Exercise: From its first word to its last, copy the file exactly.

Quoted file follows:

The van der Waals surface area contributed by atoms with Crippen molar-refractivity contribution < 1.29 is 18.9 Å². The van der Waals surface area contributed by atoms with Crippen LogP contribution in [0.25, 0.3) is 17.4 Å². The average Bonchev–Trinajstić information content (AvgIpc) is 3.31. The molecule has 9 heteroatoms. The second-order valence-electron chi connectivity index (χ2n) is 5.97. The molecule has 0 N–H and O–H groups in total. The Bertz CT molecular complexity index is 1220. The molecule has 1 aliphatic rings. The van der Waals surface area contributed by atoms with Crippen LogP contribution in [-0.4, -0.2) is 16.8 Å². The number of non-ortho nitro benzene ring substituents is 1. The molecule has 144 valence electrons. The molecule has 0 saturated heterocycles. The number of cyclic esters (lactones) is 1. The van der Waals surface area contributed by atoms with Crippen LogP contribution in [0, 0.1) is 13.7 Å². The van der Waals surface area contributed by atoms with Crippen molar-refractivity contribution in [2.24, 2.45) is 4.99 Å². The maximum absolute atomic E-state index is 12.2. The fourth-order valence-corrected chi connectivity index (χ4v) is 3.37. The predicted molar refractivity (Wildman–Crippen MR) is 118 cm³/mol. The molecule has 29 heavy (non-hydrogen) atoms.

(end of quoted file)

The van der Waals surface area contributed by atoms with Crippen molar-refractivity contribution < 1.29 is 18.9 Å². The van der Waals surface area contributed by atoms with Crippen LogP contribution in [0.25, 0.3) is 17.4 Å². The average Bonchev–Trinajstić information content (AvgIpc) is 3.31. The molecule has 9 heteroatoms. The second-order valence-electron chi connectivity index (χ2n) is 5.97. The molecule has 0 N–H and O–H groups in total. The Bertz CT molecular complexity index is 1220. The molecule has 1 aliphatic rings. The van der Waals surface area contributed by atoms with Crippen LogP contribution in [-0.4, -0.2) is 16.8 Å². The number of non-ortho nitro benzene ring substituents is 1. The molecule has 144 valence electrons. The molecule has 0 saturated heterocycles. The number of cyclic esters (lactones) is 1. The van der Waals surface area contributed by atoms with Crippen LogP contribution in [0, 0.1) is 13.7 Å². The van der Waals surface area contributed by atoms with Crippen molar-refractivity contribution in [2.24, 2.45) is 4.99 Å². The maximum absolute atomic E-state index is 12.2. The fourth-order valence-corrected chi connectivity index (χ4v) is 3.37. The predicted molar refractivity (Wildman–Crippen MR) is 118 cm³/mol. The molecule has 29 heavy (non-hydrogen) atoms.